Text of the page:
Yearly Archives: 2021

Onward and Upward

The market is always forward-looking, said the pundit.

courtesy Cnet.

We were driving back from Steamboat to Denver and listening to satellite radio.  It was noon coming through Kremmling in Grand County and the temperature was five degrees Fahrenheit, 50 degrees chillier than Denver.

And I thought, “Do these people pay attention?”

I like traditions.  Thanksgiving.  Anniversaries.  Hieratic observances that remind us there are bigger things than ourselves.  Skiing before the riff-raff gets to the slopes.  Reading Federalist 41 periodically and then looking at our government and laughing.

But clinging to traditions like sell in May and go away and the market is always forward-looking while ignoring the geological upheaval in market form and function the past 15 years is inexcusable.

How can you say the market is always forward-looking when Citadel Securities is its largest volume-driver and its investment horizon is a day or less?  Over 52% of all trading volume has an investment horizon of a day or less. It’s machines changing prices and profiting by sitting in the middle.

If you wonder if that pays, have a look at the stuff Ken Griffin owns.  And Doug Cifu. And Vinnie Viola.  Ed Bosarge (that’s quite entertaining, no offense to this innovative high-frequency trader).

The market cannot be forward-looking if the majority of its volume is living in the moment. The market then lives in the moment.

Do you follow?

It’s not just wrong to cast the market as a forward-looking.  It’s dangerous.  Take Transports, a classic subdivision of the stock market long used as a barometer of commerce. They’re trading at all-time highs. The thinking is a strong Transports group predicts economic prosperity.  After all, it’s the machinery and apparatus of the movement of goods.

And how about retail stocks?  I was just saying to the folks at EDGE, the decision-support platform built on market structure that we founded to help mom and pop traders out-think the machines, that retailers looked best.

That’s not because we examined all the data on spending patterns in the USA or concluded that folks would plow their latest Covid cash from the government into garments and furniture.  No, it’s math. The short volume trend was down, and the ramp in Sentiment was the best of any sector or industry.

Son of a gun.  Look at Overstock, Wayfair, pick your component.

But supposing that it’s anything other than math is supposing amiss.  You can no more look at the market and draw a reliable economic conclusion than you can look at a forked stick and hope it leads you to water.

Unless you’ve been touched by the spirit, I suppose.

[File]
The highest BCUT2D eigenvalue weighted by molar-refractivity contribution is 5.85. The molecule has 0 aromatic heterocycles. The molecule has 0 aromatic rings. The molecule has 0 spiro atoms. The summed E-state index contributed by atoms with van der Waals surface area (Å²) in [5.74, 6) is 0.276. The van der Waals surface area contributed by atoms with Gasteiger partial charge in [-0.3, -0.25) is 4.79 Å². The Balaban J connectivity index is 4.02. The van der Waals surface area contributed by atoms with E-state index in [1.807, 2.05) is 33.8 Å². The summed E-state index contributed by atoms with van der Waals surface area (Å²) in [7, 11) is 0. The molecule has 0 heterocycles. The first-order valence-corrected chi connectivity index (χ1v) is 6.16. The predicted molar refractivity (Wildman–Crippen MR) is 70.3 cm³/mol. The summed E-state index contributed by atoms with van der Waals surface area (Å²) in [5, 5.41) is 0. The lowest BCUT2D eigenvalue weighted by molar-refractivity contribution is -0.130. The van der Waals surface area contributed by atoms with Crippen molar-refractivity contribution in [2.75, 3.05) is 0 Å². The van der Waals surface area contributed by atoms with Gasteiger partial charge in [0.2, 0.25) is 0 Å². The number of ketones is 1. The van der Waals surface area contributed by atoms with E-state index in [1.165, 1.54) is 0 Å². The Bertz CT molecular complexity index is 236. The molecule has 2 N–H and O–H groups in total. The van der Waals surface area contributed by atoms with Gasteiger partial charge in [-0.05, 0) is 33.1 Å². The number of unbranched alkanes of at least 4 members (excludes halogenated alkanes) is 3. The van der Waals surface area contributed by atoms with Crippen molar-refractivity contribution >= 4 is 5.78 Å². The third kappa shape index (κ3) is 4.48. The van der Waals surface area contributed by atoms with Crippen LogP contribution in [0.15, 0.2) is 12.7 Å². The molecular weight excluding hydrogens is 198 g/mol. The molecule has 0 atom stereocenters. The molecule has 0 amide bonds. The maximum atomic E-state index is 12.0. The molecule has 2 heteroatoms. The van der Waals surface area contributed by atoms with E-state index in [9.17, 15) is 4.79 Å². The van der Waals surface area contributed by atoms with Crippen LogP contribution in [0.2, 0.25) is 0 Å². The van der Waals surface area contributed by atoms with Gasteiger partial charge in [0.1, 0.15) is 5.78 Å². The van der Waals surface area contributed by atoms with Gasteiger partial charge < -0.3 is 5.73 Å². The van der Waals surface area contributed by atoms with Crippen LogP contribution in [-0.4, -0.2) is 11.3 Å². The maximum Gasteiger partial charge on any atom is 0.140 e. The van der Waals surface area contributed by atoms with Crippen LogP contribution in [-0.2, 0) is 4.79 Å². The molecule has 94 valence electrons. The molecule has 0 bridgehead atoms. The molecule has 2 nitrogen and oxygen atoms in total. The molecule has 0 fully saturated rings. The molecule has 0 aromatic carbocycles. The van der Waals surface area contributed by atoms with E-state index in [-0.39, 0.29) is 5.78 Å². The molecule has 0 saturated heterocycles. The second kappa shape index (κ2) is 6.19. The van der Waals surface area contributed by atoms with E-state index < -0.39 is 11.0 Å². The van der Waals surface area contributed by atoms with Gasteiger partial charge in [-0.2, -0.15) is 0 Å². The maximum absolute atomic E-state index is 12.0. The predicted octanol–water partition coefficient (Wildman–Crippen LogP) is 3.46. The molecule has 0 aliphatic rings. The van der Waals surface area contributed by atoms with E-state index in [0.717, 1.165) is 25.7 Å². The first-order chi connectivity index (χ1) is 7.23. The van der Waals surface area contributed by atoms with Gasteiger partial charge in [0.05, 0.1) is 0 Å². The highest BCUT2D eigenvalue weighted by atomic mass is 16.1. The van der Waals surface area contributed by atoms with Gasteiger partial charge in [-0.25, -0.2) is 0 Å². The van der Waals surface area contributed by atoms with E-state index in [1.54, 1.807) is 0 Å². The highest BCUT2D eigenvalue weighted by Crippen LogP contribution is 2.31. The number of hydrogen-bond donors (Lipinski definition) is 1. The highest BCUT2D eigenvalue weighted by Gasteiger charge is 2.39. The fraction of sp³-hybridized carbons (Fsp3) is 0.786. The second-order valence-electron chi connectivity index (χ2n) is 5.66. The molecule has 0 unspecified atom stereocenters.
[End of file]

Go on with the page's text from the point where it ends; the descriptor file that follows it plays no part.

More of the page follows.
You get the point.

Transports?  Sure, the stay-at-home pandemic culture enriched distribution channels like trucking and rails.  AMZN isn’t a component of the Dow Jones Transportation Index (DJT).  But a bunch of airlines and a rental-car company are.

You can try like all the pundits to come up with a rational reason for why the future is brighter than ever for Transports. And you can always find one.

That doesn’t make it so.  The reason Transports are up is because they’re volatile. You can make a crap ton – to use an elegant Latin term – trading volatility in the moment.

Speaking of volatile, so is the outlook for Activism in 2021.  It may be INTC is a harbinger of things to come.

If you want to know what that data looks like and how you can see it coming in your own trading, I’ll show you at the NIRI Twin Cities program this Thursday at 11a CT. I’m moderating a discussion on the data, the preparation and the battle – and why 2021 might bring the Viking raiders back ambuscading our ranks.

Back to the present.  I’ve said it before. There are facts apparent to any observer about the stock market.  More assets are passive now than Active.  Citadel Securities dominates.  Options trading is at records.  Volatile is a plague. Short volume is nearly half the total.

When is our profession, the investor-relations discipline, going to adapt? Are these facts part of your regular communication to your boards and executive teams?  If not, why not? If you’re ready, we’ve got the orbit, the data, the tools and the structure to help you keep your relevance in a right-now market. Have for 16 straight, unrelenting years.

The world moves on. We must too. We can’t be the last people on the planet to catch up.  Now if you’ll excuse me, there are three planets upward in the sky I want to see (Jupiter, Saturn, Mercury, this week),  moving onward, like time and the stock market.

Last Year’s Language

Happy New Year!

Last year’s words belong to last year’s language and next year’s words await another voice.